What is changing with the new Overtime Rule?
The U.S. Department of Labor issued the final version of its new overtime exemption rule on May 18, 2016. These rules were designed with the stated goal of ensuring that 35% of all workers nationwide would qualify for overtime benefits. As a result, many employers will soon face new financial challenges in dealing with formerly exempt employees no longer meeting the criteria for exemption. Employers may find themselves faced with the choice between raising salaries of currently exempt employees on the one hand, or dealing with additional overtime costs on the other.
Below is a brief summary from the Ohio State Bar Association regarding DOL’s new exemption requirements. These new standards are set to take effect on December 1, 2016.
Should you have any questions regarding this new guidance, or desire more detailed analysis and advice, feel free to contact us.
Overtime pay is changing: What Is Changing
The U.S. Department of Labor has posted its final overtime rule. The Final Rule updates the salary and compensation levels needed for Executive, Administrative and Professional workers to be exempt, in particular it:
• Sets the standard salary level at the 40th percentile of earnings of full-time salaried workers in the lowest-wage Census Region, currently the South ($913 per week; $47,476 annually for a full-year worker); and
• Sets the total annual compensation requirement for highly compensated employees (HCE) subject to a minimal duties test to the annual equivalent of the 90th percentile of full-time salaried workers nationally ($134,004)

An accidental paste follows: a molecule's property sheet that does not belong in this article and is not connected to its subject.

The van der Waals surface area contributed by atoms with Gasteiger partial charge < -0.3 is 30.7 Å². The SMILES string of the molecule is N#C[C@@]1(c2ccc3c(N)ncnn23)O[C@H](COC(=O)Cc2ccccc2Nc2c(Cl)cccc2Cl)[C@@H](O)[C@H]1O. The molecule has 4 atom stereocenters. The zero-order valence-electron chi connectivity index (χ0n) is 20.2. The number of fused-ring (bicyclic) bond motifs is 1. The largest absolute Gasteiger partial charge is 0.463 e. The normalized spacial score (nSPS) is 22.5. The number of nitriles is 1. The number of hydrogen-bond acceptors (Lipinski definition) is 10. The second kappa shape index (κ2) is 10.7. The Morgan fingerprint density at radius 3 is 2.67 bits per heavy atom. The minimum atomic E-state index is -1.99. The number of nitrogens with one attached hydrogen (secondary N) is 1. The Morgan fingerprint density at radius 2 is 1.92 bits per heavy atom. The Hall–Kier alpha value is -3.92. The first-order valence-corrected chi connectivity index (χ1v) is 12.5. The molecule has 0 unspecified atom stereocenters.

Automatic Updates and Salary Basis Test
• Establishes a mechanism for automatically updating the salary and compensation levels every three years to maintain the levels at the above percentiles and to ensure that they continue to provide useful and effective tests for exemption.
• Additionally, the Final Rule amends the salary basis test to allow employers to use nondiscretionary bonuses and incentive payments (including commissions) to satisfy up to 10 percent of the new standard salary level.
The new rule takes effect Dec. 1, 2016. The initial increases to the standard salary level (from $455 to $913 per week) and HCE total annual compensation requirement (from $100,000 to $134,004 per year) will be effective on that date. Future automatic updates to those thresholds will occur every three years, beginning on January 1, 2020.
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